The British Museum Reading Room, situated in the centre of the Great Court of the British Museum, used to be the main reading room of the British Library.
Capitalism is an economic system based upon private ownership of the means of production and their operation for profit.
In Karl Marx's critique of political economy and subsequent Marxian analyses, the capitalist mode of production refers to the systems of organizing production and distribution within capitalist societies.
Capri (usually pronounced by English speakers) is an island located in the Tyrrhenian Sea off the Sorrentine Peninsula, on the south side of the Gulf of Naples in the Campania region of Italy.
The Catholic Church, also known as the Roman Catholic Church, is the largest Christian church, with more than 1.299 billion members worldwide.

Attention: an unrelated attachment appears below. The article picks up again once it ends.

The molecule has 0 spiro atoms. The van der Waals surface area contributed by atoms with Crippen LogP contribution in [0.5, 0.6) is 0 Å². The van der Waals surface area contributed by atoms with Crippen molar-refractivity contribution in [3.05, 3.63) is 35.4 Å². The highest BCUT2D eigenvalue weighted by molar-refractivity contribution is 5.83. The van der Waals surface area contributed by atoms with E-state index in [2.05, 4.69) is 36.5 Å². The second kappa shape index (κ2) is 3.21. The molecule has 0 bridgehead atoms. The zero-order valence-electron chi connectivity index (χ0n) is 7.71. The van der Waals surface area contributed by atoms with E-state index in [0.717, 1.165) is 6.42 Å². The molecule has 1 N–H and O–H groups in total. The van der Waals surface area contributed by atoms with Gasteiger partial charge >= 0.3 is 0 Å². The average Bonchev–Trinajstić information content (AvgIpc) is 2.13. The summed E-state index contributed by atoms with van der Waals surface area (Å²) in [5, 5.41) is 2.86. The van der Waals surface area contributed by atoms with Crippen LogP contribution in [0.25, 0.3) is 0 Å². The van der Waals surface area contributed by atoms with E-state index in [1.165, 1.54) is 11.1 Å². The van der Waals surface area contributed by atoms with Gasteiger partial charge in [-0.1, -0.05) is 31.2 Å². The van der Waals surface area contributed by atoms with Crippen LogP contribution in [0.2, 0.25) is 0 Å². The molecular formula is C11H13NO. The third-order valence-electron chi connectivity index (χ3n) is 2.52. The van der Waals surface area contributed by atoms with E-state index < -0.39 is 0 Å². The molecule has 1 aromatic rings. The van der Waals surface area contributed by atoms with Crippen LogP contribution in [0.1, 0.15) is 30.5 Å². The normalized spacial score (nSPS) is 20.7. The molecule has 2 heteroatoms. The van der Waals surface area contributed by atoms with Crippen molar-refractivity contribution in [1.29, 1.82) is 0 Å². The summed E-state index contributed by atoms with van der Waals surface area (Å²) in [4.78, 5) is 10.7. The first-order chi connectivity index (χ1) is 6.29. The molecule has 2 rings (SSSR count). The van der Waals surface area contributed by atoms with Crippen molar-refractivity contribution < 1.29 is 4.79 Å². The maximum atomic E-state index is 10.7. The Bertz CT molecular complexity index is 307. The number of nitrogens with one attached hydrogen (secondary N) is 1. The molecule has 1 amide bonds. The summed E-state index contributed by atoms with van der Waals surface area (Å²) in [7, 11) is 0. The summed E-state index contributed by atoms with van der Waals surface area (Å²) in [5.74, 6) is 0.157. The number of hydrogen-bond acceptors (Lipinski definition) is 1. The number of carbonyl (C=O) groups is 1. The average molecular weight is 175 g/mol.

The Caucasus or Caucasia is a region located at the border of Europe and Asia, situated between the Black Sea and the Caspian Sea and occupied by Russia, Georgia, Azerbaijan, and Armenia.
Central Asia stretches from the Caspian Sea in the west to China in the east and from Afghanistan in the south to Russia in the north.
Central Committee compositions elected by the 1st–3rd congresses of the Russian Social Democratic Labour Party
The Central Committee compositions elected by the 1st, 2nd and 3rd congresses of the Russian Social Democratic Labour Party (RSDLP) were in session 1898–1903, 1903–1905 and 1905–1906 respectively.
The Central Committee (CC) composition was elected by the 10th Congress, and sat from 16 March 1921 until 2 April 1922.
The Central Committee (CC) composition was elected by the 11th Congress, and sat from 2 April 1922 until 25 April 1923.